On the evening of Jan. 16, spotlights illuminated 15 models as they strutted down a runway to ethereal music in GC’s Magnolia Ballroom for the opening of “Unhindered Spirit: Embracing Imperfection,” the current exhibition on display in the Leland Gallery. An estimated total of 150 spectators sat and stood on each side captivated by the organic feeling given off by Judy Bales’ fiber artwork made of industrial material.
“People forget fashion can be art too and not just something you buy off a rack,” said Grace Callaway, a senior art major co-curating the current exhibition.. “Whether you’re an artist or a passerby, it can offer some inspiration in your own work seeing something that different.”
At GC, art majors with a concentration in museum studies are required to curate the work of an artist of their choice to be exhibited on campus in fulfillment of their senior capstone thesis project. “Unhindered Spirit: Embracing Imperfection” satisfies the requirement of senior art majors, Callaway and Sophie Daniel, as they co-curated the exhibition.
Prior to the opening of an exhibition, capstone students like Callaway and Daniel spend at least a year on research, coordinating with their artist, designing the exhibition, producing didactic information and handling the shipment and installing the work. Afterward, they are expected to deinstall the work, ship it back to their artist and write a reflection paper on their experience including detailed documentation of their entire process.
Callaway and Daniel based their artist selection process on their mutual interest in fiber artwork. From there, they selected Bales due to her proximity, unique style and agreeance to display her work at GC.
“In this exhibition, we wanted to showcase Judy’s work and its contrast of industrial and organic forms,” Callaway said at the opening reception. “Judy’s work appeals to us as curators with her modification of the materials’ intended purpose.”
Over the next several months, Callaway and Daniel meticulously planned out how they wanted to showcase Bales’ artwork. The Iowa based artist is influenced by her surrounding environment to any industrial material she can get her hands on to replicate forms found in nature.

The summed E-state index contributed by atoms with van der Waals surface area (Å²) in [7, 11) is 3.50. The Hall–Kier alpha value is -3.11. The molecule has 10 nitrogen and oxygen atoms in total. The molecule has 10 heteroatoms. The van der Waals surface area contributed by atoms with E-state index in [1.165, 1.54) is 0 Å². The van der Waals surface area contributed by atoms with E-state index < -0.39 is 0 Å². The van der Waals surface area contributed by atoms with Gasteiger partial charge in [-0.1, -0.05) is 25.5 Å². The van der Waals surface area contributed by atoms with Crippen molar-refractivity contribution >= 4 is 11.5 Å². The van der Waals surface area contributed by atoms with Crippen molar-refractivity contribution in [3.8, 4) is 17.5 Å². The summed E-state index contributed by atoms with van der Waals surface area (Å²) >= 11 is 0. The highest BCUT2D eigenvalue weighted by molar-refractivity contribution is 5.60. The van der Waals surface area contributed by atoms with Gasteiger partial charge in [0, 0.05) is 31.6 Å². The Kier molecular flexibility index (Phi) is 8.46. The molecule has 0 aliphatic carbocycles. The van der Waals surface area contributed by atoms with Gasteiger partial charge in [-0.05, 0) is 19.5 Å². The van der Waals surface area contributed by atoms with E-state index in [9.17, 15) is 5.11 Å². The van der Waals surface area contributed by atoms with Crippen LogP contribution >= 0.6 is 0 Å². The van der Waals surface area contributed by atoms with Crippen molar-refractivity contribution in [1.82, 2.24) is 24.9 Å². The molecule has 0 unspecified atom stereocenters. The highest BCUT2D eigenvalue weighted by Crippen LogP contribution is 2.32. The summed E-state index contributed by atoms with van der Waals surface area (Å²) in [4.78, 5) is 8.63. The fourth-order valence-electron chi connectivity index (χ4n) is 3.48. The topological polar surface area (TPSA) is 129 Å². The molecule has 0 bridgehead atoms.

“It’s made to be flat and tight and without holes in it,” Bales said about the aluminum screen materials she used for her piece, “Star Fly,” that is on display. “So as an artist, the first thing I do is I do everything to that aluminum screen that you would not do if you are using for the purpose that it was manufactured.”
Bales’ artwork takes many forms when it comes to being displayed and is never rearranged in the same manner. In the Leland Gallery, her work is suspended from the ceiling, mounted on the wall and clothed on mannequins.
“We felt like she had so many pieces that we couldn’t fit into the gallery,” Callaway said. “I’m always really inspired by fashion shows that are really theatrical, and I sort of got that feeling from her work.”
With a fashion show added to their agenda, Callaway and Daniel used their inspiration from theatrical fashion shows to bring Bales’ fiber art to life. They began organizing the show by collaborating with GC’s theater department for models, makeup artists, a hairstylist, lights and a stage manager.
This fashion show gave Bales’ the chance to work with her first male models. Stephen Mosley, a senior physics major, enjoyed his experience wearing one of her pieces made completely out of zip ties.
“Once I got out on the runway, I just felt such power because it was such an empowering clothing item,” Mosley said.
Callaway and Daniel not only brought Bales’ work to life through a fashion show but created a site-specific installation inspired by Bales’ work within the exhibition. This allowed the two students to have hands-on experience working with and creating in the improvisational manner Bales’ does with her work.
They collected scrap bedsheets, pillowcases and other fabric from a factory nearby Daniel’s home. Over winter break, they crafted different forms seen in nature, as Bales’ would, in preparation for the installment, which took place within three hours with some assistance from their faculty mentor, Ernesto Gómez, and Bales.
“As students and artists, I think it can be inspiring to know that there are different routes to take when creating art and just realizing how much you can create from what already exists or maybe you find,” Daniel said.
Jessica Eleazer, a junior psychology major at GC, attended the fashion show and opening reception held Jan. 16. She found the whole experience to be insightful, especially for a non-artistical student like herself.
“A lot of times people will see art, but they don’t ever get to hear about the process of creating pieces of art, so the exhibition opening helped me see the art in a new way,” Eleazer said. “It is unlike any other art I’ve seen.”
“Unhindered Spirit: Embracing Imperfection” is free and open to the public in the Leland Gallery at Ennis Hall until Feb. 14.